The real-time clock 20 typically comprises an oscillator having a known frequency. The time and date are calculated according to a software routine whereby the number of oscillations since the start-up of the equipment is counted an converted into a time value. This time value is added to a value stored as the time the equipment was first activated. Such calculations, and software routines for performing those calculations, are well-established in the art. In order to insure that the time is correctly calculated, and that real-time clock operations will be unaffected by power loss, the real-time clock may be provided with a battery back-up that operates the clock even when the game is off.
FIG. 2 is a flow diagram useful in explaining how the microprocessor prompts the game owner to set the real time clock when the game is initially installed. Upon power-up, the microprocessor determines whether the real time clock is set. If not, the microprocessor prompts the user via user interface 12 to input the correct time and date information.
FIG. 3 is useful in explaining the operation of software routines used for setting the real time clock 20 when the game is first activated by the operator. At step 22, the microprocessor 10 prompts the operator (via the user interface 12) to set the real-time clock with the correct time and date.
If the clock is being set for the first time, the microprocessor 10 clears all totals for number of games played, earnings, etc., (step 26) and stores the initial time and date information as the CLOCK FIRST SET datum (step 28). Finally, at step 30, the microprocessor 10 updates the CLOCK LAST SET datum. CLOCK LAST SET provides information from which the operator may determine whether tampering has occurred as will be described. It also provides information to insure audit integrity even when the clock is reset for legitimate purposes, such as when the battery backup fails, or when the time is adjusted because the equipment is moved or for daylight savings time. The operator will typically record the initial date and time that the realtime clock was set to verify information reported by the collectors.
In order to maintain the integrity of the audi information, certain information is not clearable by the collector. This information is stored in the secured memory 15, and includes total earnings, total number of games played, and the total number of free games awarded and played. The nonclearable information in a battery backed-up embodiment may generally be cleared by the operator. A means of limiting the collectors ability to clear these totals in a battery backed embodiment include locating the secured memory and its battery back-up in a separately locked portion of the back box inaccessible to route collectors and technicians. In an EEPROM embodiment, of course, the information is permanently nonclearable.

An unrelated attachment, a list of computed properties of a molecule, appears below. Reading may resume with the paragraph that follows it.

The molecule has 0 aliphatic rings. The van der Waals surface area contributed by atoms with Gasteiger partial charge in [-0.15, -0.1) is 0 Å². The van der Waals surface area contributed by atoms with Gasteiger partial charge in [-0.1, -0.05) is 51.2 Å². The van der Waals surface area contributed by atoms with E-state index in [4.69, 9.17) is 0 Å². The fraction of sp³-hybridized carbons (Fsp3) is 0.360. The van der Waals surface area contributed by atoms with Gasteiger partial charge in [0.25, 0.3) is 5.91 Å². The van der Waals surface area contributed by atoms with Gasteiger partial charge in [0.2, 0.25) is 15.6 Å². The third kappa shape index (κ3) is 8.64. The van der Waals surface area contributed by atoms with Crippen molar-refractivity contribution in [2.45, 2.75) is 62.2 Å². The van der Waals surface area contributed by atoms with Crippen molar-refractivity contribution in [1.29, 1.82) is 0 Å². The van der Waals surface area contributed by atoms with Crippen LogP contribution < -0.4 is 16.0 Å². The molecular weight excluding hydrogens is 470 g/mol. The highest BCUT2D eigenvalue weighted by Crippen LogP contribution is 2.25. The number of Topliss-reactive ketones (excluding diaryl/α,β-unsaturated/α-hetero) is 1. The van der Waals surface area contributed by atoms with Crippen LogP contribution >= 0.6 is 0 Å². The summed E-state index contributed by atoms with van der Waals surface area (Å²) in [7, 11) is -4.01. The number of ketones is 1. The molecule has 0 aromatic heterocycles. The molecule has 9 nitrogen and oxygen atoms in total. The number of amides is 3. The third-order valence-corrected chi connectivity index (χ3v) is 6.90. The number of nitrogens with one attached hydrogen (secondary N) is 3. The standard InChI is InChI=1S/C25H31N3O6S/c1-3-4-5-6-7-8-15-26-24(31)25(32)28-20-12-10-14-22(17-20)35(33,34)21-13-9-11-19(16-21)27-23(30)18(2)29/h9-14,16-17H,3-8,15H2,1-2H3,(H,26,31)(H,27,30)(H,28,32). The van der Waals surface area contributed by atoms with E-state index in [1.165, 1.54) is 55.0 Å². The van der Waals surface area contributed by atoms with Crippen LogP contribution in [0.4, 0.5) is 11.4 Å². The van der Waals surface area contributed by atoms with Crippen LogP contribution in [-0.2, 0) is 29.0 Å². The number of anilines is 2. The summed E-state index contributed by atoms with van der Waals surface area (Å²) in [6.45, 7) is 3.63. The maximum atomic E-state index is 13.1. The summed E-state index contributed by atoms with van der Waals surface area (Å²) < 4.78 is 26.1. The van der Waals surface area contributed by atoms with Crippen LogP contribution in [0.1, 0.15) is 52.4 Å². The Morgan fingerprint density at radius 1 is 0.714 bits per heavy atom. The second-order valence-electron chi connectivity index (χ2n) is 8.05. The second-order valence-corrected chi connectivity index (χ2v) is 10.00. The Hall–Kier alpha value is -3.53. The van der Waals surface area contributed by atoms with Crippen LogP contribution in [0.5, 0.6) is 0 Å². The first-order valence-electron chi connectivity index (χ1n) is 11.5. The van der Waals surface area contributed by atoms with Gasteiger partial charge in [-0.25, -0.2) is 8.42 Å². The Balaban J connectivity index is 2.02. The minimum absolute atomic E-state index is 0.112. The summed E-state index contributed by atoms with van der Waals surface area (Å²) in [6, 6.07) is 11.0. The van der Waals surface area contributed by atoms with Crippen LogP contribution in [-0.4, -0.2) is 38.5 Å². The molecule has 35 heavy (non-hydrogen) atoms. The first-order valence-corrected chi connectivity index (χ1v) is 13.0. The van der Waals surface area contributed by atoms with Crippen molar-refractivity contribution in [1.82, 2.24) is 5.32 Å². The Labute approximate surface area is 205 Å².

Other audit information is stored in the collectorclearable memory 17. This information includes, for example the number of games played since the last collection and the revenue generated since the last collection. This information forms a set of data constituting "Clearable Totals." Other information, such as the number of free games awarded, etc., may also be recorded there. The Clearable Totals will typically be recorded manually by the collector, for later use by the operator in determining that the correct monetary receipts have been turned in by the collector. After collecting money from the machine and recording the Clearable Totals, this information may be purged by the collector to allow accrual of data for the next collection period.
The data provided by the audit system of the present invention is used by the operator to determine whether tampering has occurred, and whether the money turned over by the collector is the entire amount of revenue collected by the equipment. This procedure is described in the following paragraphs.
Referring to FIG. 3A a flow diagram is illustrated generally outlining the steps performed by the processor when the game operator seeks to verify the accuracy of the data reported by a route collector. The functions shown in FIG. 3A can be implemented as subroutines in a program stored in the processor memory. Access to these routines can be controlled by password protection or other security means as desired. Alternatively, it is entirely feasible to achieve the objects of the present invention by the operator simply using the functions indicated in FIG. 3A as a checklist as he steps the audit system through its readout. That is, the operator simply reviews the data indicated at each step in FIG. 3A and determines whether, for example, the game shows the correct date. If so, he continues as indicated at 33, if not, he continues as indicated at 37 as described hereafter.